The Electoral College in 2016: It still does a few things well

This is the first post in a series.

Our presidential election really doesn't happen on November 8 when more than a hundred million Americans visit the polls. It happens on December 19, in state capitols around the country, by just 538 select individuals, who gather in a meeting of the Electoral College.

The Electoral College does not function like the Framers anticipated. Indeed, it functioned so poorly from the very beginning that the Constitution was promptly amended to cure its failings. So why have an Electoral College at all? There are, perhaps, two good reasons for an Electoral College today: practical and theoretical.

The first is practical. Instead of holding a national popular election for president, we hold fifty-one separate contests in the fifty states and the District of Columbia. They set up different times for the polls to be open, different registration and early voting times, and different eligibility rules for ex-felons and for the mentally ill. They have different ballot rules--some permit "fusion" candidates to list multiple party names beside a candidate's name, and some make it easier for candidates to appear on the ballot at all.

Each state looks a little different in running elections. So it makes sense that the United States doesn't just hold a single national election for president. Or, at least, it emphatically made sense at the founding. Even if the Framers had widely accepted direct election of the executive (which they hadn't, citing, among other things, a concern of an "excess of democracy"!), the logistics of creating a uniform national election on top of our federalist system would have been deeply complicated--particularly defining who would be eligible to vote in such elections. The form of the Electoral College permits these elections to occur on a state-by-state basis, then aggregate the results neatly after the fact.

On top of that, the current system ensures a true majority winner. A candidate needs 270 electoral votes, an actual majority instead of a plurality or the most among all vote-getters. There's an increased sense of legitimacy from a majority winner. Absent an runoff among the top two vote-getters or a form of instant run-off voting, the winner could receive just a plurality of the vote--indeed, in some presidential elections, the winner receives less than 45% of the popular vote. This is not fatal in other elections--many states permit governors or mayors to win with a plurality for instance--but it does remain a concern. It also permits relatively small popular vote victories to translate into very wide electoral vote margins, perhaps adding to the legitimacy of the winner--Reagan defeated Carter by just 9 points in 1980, but he won 489 electoral votes. Obama defeated McCain by 7 points, but he held a nearly 200 electoral vote margin of victory.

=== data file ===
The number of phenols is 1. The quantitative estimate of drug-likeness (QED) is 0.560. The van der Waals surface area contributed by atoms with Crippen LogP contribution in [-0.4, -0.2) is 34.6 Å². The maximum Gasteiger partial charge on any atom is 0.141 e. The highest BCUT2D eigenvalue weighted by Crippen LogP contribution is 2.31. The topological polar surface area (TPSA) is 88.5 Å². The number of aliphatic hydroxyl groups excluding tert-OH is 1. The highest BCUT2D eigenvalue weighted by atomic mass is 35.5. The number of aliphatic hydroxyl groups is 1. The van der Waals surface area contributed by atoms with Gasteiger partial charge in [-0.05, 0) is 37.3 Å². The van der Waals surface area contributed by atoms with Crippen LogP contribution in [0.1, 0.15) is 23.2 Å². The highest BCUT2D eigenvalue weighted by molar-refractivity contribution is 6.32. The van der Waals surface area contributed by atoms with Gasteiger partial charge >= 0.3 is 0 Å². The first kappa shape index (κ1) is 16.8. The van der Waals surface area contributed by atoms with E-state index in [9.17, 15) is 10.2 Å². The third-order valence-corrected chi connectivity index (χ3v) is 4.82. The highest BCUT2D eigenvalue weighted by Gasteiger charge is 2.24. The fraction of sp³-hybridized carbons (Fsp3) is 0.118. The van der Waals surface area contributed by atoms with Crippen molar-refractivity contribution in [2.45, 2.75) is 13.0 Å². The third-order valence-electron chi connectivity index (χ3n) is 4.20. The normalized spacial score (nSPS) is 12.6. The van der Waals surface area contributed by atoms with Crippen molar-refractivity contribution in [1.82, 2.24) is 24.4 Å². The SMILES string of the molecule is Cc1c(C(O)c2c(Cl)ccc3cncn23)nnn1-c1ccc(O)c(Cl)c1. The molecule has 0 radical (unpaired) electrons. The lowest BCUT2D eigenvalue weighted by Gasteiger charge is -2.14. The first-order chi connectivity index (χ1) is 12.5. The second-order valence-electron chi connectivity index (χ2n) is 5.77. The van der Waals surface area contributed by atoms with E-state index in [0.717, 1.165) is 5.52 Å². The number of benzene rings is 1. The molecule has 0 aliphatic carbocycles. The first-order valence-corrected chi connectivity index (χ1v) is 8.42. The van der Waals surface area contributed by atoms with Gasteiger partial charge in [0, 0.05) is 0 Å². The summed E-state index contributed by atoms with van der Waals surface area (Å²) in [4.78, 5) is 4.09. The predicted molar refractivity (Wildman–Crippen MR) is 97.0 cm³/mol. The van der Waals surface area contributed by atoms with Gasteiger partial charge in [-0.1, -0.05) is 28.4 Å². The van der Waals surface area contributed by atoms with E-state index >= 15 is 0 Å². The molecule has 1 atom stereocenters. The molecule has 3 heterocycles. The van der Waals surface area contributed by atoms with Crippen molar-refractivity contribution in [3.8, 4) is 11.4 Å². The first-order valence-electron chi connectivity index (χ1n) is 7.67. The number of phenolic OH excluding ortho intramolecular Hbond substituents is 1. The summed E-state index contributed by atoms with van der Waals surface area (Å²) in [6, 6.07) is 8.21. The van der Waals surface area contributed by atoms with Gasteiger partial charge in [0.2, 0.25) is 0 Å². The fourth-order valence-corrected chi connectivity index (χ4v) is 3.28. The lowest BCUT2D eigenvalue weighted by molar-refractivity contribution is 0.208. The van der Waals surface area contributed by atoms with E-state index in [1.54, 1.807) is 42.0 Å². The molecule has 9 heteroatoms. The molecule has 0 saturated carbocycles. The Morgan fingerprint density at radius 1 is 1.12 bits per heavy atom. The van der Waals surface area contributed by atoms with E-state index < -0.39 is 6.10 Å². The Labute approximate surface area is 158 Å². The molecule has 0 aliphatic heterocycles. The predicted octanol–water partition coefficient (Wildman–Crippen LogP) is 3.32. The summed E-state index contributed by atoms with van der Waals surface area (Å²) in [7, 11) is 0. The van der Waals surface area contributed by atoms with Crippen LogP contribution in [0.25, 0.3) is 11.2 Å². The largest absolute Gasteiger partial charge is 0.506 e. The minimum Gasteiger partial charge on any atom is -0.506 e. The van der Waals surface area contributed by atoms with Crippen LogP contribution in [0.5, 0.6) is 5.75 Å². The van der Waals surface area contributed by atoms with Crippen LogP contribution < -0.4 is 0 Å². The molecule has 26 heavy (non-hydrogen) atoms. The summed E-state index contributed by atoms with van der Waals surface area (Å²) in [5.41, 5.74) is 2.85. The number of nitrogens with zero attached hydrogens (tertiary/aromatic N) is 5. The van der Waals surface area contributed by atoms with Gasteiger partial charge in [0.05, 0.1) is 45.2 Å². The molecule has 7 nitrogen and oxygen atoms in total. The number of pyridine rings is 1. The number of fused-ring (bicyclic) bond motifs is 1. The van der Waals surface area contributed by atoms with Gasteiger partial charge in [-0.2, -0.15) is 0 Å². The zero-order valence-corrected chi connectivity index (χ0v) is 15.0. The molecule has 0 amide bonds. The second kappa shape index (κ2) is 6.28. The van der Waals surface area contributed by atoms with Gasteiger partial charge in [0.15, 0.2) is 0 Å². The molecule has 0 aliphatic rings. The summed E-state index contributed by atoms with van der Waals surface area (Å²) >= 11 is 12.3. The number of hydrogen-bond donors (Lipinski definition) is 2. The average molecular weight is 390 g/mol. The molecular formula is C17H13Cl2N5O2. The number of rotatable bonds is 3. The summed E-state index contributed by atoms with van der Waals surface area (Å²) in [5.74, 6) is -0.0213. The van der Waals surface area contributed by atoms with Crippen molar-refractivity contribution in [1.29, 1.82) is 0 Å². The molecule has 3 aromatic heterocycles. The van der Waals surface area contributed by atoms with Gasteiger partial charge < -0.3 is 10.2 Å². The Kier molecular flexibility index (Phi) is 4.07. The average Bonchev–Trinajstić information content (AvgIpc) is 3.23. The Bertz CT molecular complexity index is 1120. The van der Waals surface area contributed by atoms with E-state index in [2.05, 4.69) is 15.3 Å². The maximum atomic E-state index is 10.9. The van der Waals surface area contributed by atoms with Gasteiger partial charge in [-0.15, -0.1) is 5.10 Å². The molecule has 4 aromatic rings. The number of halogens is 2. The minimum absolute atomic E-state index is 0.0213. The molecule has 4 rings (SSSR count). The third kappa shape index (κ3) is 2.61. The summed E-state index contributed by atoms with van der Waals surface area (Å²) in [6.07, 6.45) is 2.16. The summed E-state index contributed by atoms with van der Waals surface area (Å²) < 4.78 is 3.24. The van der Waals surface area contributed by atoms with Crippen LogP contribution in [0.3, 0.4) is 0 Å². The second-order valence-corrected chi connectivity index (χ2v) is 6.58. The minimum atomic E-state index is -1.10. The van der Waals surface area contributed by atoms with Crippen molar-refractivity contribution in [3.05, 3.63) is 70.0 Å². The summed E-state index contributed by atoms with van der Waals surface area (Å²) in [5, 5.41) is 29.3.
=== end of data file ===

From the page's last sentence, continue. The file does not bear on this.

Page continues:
The second is theoretical. You're likely aware that the Electoral College gives an advantage to smaller states--each state receives a total number of presidential electors equal to the number of Senators and Representatives in that state. Because each state receives two Senators, and at least one Representative regardless of its size, each state receives three electors. That certainly redounds to the benefit of smaller states. But it's worth noting that at the present, that advantage does not particularly advantage on political party over another--the smallest states are fairly evenly divided in their political preferences at the moment.

But the Electoral College also does something else--it allocates electors in part based on the House of Representatives, which is apportioned based on the total population in each state. It is not apportioned based on the total number of voters in each state. That means that states with a significant non-voting population--such as a significant number of children or non-citizens--gain an advantage. Yes, states like California and Texas have less raw power than the smallest states in the Electoral College. But they also are given a bit more weight than states like Ohio and Pennsylvania because of their significant populations of children and non-citizens. States in the South and the West tend to have greater representation in the House and, in turn, the Electoral College because of these growing non-voting populations.

It might be that we expect the person with the most votes to win elections. But it might also be the case that we think that raw voter turnout shouldn't be the sole measure of political power; perhaps the allocation of the House helps indicate why some states get a little boost in representation, something that carries over to the Electoral College.

I admit, conceding these problems does not necessarily mean one must whole-heartedly embrace the Electoral College. Indeed, one could reject the theoretical claim and find that we simply need better logistical solutions, perhaps a constitutional amendment, for the practical claim. And these few things it does well might still be outweighed, at least to some, by other things, such as the intervening element of "electors" who cast votes, or the possibility that elections might be sent to the House. Some of these matters, I think, may best be left for another post.

For more, consider Invisible Federalism and the Electoral College, 44 Ariz. St. L.J. 1237 (2012).